So we're about to change that.
In this newest edition of 250 Words, I will be smashing up Sarah's opening!
That's right, this is the first 250 words to Sarah's project Dance in Shadow and Whisper. This is tough, I'll have to pretend I haven't already read five different incarnations of this book and that I don't already have very personal relationships with all of the characters, so personal that I speak to them on a daily basis and have nicknames for them.
Oh god, this is tough. I don't know if I can do it.
Yes I can.
Author/Not an Editor this time: Sarah
My chest tightened with one final deep breath. I stared at the door handle, simple brass and weathered from its once gossamer brilliance. This whole mission was a joke. I was the joke. There were so many others much more capable than me, others who could handle the foreign outside world. Damn it, I was lucky if I could handle silencing an incoming call on my brother’s cellular telephone gadget.
The doorbell chimed. A disarming melody lulled throughout the house and echoed shrilly in my brain.
It was too late now.
My arm lifted, but my moist palm stopped just short of the sweep of the handle when I saw how my fingers quivered. I hadn’t noticed until then.
There was no reason to be afraid—concerned, perhaps, for my personal wellbeing, but afraid?
If I had to, I could hole-punch this guy through the chest with my fist.
For now, I settled with clamping my fingers around the cool handle and very deliberately twisting. The door popped open. The fresh, crisp light of early morning flooded the hallway.
There he stood, the embodiment of my fear and apprehension and sweaty palms. He stood nearly half a foot over me, tall for something that had once been human, but his skin was so white that he could pass more for a glowstick than any human I’d ever seen.
(She gave me another version that stopped with the door opening, but I chose this one
Strong Points --
You've done what you love best, and that's starting us with one hell of a hook. All of these questions, little tidbits of background information woven into Kali's thoughts so seamlessly, they're very natural. I'm not being pounded over the head with all this background information, I'm put right into the story.
Also, we have a great idea of Kali's voice and how she speaks. We already know some about her just from these first words, we know she's super strong, we know she isn't very comfortable with the world outside of her comfy little home, we know she has at least one brother. You've fed us just enough information to keep us wanting more, like WTH is this mission thang? And why'd she answer the door for a human glowstick that's no longer human?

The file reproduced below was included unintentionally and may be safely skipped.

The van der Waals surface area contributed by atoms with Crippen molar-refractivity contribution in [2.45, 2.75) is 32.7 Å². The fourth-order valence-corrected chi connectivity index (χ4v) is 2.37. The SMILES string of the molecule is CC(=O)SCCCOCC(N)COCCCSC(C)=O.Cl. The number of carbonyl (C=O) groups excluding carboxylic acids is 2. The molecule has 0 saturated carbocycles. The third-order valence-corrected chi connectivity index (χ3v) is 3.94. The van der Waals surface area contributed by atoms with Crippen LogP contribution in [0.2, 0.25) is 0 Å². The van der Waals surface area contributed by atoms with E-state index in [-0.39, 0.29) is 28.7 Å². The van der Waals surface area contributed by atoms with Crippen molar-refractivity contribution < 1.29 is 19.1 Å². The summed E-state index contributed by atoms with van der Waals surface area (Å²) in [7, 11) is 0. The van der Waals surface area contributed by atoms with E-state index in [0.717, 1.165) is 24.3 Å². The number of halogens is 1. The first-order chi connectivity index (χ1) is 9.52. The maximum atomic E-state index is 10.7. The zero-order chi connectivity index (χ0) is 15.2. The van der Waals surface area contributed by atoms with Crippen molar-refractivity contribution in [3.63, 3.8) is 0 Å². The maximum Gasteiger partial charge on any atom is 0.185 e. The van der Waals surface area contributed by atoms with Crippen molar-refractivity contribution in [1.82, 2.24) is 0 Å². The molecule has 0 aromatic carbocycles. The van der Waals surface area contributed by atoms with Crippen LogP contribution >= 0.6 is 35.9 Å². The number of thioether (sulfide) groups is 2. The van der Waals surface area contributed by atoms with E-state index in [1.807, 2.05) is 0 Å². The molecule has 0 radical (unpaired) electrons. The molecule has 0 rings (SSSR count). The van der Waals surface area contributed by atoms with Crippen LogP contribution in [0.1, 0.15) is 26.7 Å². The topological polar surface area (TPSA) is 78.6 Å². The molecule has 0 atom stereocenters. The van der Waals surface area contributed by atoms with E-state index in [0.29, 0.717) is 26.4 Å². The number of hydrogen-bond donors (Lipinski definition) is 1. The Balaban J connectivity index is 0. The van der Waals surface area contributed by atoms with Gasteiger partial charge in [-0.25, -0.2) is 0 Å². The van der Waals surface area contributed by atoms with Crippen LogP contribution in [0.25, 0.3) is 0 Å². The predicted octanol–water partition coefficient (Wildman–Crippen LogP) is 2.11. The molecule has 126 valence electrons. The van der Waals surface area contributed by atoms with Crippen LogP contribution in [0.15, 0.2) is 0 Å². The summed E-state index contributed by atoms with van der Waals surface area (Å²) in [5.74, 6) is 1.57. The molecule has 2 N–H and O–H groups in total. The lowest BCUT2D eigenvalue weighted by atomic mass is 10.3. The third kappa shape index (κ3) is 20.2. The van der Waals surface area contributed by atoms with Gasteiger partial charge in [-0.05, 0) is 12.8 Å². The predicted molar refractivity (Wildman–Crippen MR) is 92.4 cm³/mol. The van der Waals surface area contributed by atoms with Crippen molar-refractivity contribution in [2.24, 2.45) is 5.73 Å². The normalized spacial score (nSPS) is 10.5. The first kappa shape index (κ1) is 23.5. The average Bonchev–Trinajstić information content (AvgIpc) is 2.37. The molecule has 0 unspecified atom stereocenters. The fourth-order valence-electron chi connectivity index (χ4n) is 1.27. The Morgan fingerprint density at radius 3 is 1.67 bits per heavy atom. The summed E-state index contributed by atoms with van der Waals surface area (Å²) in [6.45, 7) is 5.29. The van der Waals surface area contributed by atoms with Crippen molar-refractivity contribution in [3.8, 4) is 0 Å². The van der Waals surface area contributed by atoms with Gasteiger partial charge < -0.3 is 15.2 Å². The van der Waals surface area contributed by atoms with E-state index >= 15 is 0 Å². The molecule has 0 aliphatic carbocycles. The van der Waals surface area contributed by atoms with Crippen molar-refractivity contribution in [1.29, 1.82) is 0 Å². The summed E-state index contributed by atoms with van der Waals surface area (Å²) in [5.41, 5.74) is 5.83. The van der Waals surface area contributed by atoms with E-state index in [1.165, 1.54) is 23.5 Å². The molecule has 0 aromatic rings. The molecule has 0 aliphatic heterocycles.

I may be biased, but I also believe you've done a wonderful job with making Kali likable right off the bat. I mean, I'm already endeared to her, just from hearing her silly Kali thoughts. But perhaps this is a question for the readers instead.
I know it's not the action-packed opening you're used to, but I think you began this story just where it needs to begin.
Some Tips -- You did a whole lot emphasizing just how nervous Kali is, you could probably pull back on that or disperse it some. I see her sweaty palms mentioned twice just within this short passage. I get that she is positively freaking out, you do a wonderful job already in communicating such through the little gestures of her shivering fingers and her self doubt, and I know for a fact you can get a little more creative with describing her terror than just a double mention of sweaty palms.
Also, why is she standing at the door before it's rang. I know. I know Kali might have heard him approaching--then again, she might not have. Either way, it seems silly to start with her ready for action at the door before the action has entirely begun.
After that, my problems are nitpicking problems, things like "lulled" and "shrilly" contrasting each other too much to make sense (and, in all honesty, Kali's family might have a doorbell that's more friendly on their ears).
Would I keep reading?